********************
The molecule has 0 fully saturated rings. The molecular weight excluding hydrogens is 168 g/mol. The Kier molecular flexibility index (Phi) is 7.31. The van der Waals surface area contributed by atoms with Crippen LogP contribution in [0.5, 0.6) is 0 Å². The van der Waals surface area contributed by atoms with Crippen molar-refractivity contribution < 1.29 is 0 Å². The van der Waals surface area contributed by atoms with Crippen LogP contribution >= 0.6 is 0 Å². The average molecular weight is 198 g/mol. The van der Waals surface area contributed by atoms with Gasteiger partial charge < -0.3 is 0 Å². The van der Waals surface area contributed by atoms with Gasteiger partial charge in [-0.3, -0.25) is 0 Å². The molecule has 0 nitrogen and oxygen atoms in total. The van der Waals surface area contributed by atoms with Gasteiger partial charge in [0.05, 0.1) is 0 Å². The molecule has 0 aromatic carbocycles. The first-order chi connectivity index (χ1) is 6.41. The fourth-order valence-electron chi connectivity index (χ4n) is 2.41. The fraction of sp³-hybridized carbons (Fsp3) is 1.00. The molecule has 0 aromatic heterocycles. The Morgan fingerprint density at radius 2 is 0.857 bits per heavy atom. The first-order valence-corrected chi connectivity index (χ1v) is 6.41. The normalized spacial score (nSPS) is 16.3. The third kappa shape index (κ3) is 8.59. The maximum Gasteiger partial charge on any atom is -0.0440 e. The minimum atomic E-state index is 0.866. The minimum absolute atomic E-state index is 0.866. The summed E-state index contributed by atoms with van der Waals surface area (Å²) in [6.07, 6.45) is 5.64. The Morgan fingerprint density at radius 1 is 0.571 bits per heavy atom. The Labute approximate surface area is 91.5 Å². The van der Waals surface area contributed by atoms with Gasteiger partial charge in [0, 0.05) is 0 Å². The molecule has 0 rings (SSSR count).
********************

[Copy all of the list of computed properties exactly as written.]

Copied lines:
The molecule has 0 fully saturated rings. The molecular weight excluding hydrogens is 168 g/mol. The Kier molecular flexibility index (Phi) is 7.31. The van der Waals surface area contributed by atoms with Crippen LogP contribution in [0.5, 0.6) is 0 Å². The van der Waals surface area contributed by atoms with Crippen molar-refractivity contribution < 1.29 is 0 Å². The van der Waals surface area contributed by atoms with Crippen LogP contribution >= 0.6 is 0 Å². The average molecular weight is 198 g/mol. The van der Waals surface area contributed by atoms with Gasteiger partial charge < -0.3 is 0 Å². The van der Waals surface area contributed by atoms with Gasteiger partial charge in [-0.3, -0.25) is 0 Å². The molecule has 0 nitrogen and oxygen atoms in total. The van der Waals surface area contributed by atoms with Gasteiger partial charge in [0.05, 0.1) is 0 Å². The molecule has 0 aromatic carbocycles. The first-order chi connectivity index (χ1) is 6.41. The fourth-order valence-electron chi connectivity index (χ4n) is 2.41. The fraction of sp³-hybridized carbons (Fsp3) is 1.00. The molecule has 0 aromatic heterocycles. The Morgan fingerprint density at radius 2 is 0.857 bits per heavy atom. The first-order valence-corrected chi connectivity index (χ1v) is 6.41. The normalized spacial score (nSPS) is 16.3. The third kappa shape index (κ3) is 8.59. The maximum Gasteiger partial charge on any atom is -0.0440 e. The minimum atomic E-state index is 0.866. The minimum absolute atomic E-state index is 0.866. The summed E-state index contributed by atoms with van der Waals surface area (Å²) in [6.07, 6.45) is 5.64. The Morgan fingerprint density at radius 1 is 0.571 bits per heavy atom. The Labute approximate surface area is 91.5 Å². The van der Waals surface area contributed by atoms with Gasteiger partial charge in [0, 0.05) is 0 Å². The molecule has 0 rings (SSSR count).